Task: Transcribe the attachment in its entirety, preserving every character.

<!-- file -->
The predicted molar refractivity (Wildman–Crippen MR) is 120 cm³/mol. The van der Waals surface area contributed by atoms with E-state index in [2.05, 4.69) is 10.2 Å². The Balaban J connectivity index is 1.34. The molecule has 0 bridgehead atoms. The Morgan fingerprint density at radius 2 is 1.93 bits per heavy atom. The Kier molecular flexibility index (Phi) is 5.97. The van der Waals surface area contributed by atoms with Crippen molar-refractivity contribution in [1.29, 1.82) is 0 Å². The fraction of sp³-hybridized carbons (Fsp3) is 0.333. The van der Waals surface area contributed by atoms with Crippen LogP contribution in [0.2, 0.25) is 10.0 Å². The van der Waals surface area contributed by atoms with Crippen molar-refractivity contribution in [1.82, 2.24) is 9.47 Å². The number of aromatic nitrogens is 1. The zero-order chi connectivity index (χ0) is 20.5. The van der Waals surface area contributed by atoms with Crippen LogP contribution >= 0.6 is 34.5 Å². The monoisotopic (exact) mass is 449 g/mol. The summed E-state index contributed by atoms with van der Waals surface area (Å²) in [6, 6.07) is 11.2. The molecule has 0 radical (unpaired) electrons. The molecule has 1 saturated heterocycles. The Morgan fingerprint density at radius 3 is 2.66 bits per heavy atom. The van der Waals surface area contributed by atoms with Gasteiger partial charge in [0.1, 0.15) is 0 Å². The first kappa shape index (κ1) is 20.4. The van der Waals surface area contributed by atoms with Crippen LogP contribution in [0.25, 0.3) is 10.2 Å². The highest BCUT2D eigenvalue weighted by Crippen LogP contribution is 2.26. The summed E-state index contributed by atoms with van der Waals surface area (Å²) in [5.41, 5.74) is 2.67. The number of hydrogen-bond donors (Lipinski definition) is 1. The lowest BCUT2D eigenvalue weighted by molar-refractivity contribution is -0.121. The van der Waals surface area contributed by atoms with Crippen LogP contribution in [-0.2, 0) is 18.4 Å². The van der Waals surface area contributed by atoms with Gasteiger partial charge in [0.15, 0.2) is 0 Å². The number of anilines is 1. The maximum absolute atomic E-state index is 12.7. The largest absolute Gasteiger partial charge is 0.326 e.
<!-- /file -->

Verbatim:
The predicted molar refractivity (Wildman–Crippen MR) is 120 cm³/mol. The van der Waals surface area contributed by atoms with E-state index in [2.05, 4.69) is 10.2 Å². The Balaban J connectivity index is 1.34. The molecule has 0 bridgehead atoms. The Morgan fingerprint density at radius 2 is 1.93 bits per heavy atom. The Kier molecular flexibility index (Phi) is 5.97. The van der Waals surface area contributed by atoms with Crippen molar-refractivity contribution in [1.29, 1.82) is 0 Å². The fraction of sp³-hybridized carbons (Fsp3) is 0.333. The van der Waals surface area contributed by atoms with Crippen LogP contribution in [0.2, 0.25) is 10.0 Å². The van der Waals surface area contributed by atoms with Crippen molar-refractivity contribution in [1.82, 2.24) is 9.47 Å². The number of aromatic nitrogens is 1. The zero-order chi connectivity index (χ0) is 20.5. The van der Waals surface area contributed by atoms with Crippen LogP contribution >= 0.6 is 34.5 Å². The monoisotopic (exact) mass is 449 g/mol. The summed E-state index contributed by atoms with van der Waals surface area (Å²) in [6, 6.07) is 11.2. The molecule has 0 radical (unpaired) electrons. The molecule has 1 saturated heterocycles. The Morgan fingerprint density at radius 3 is 2.66 bits per heavy atom. The van der Waals surface area contributed by atoms with Gasteiger partial charge in [0.1, 0.15) is 0 Å². The first kappa shape index (κ1) is 20.4. The van der Waals surface area contributed by atoms with Crippen LogP contribution in [0.25, 0.3) is 10.2 Å². The highest BCUT2D eigenvalue weighted by Crippen LogP contribution is 2.26. The summed E-state index contributed by atoms with van der Waals surface area (Å²) in [5.41, 5.74) is 2.67. The number of hydrogen-bond donors (Lipinski definition) is 1. The lowest BCUT2D eigenvalue weighted by molar-refractivity contribution is -0.121. The van der Waals surface area contributed by atoms with Crippen LogP contribution in [-0.2, 0) is 18.4 Å². The van der Waals surface area contributed by atoms with Gasteiger partial charge in [0.15, 0.2) is 0 Å². The number of anilines is 1. The maximum absolute atomic E-state index is 12.7. The largest absolute Gasteiger partial charge is 0.326 e.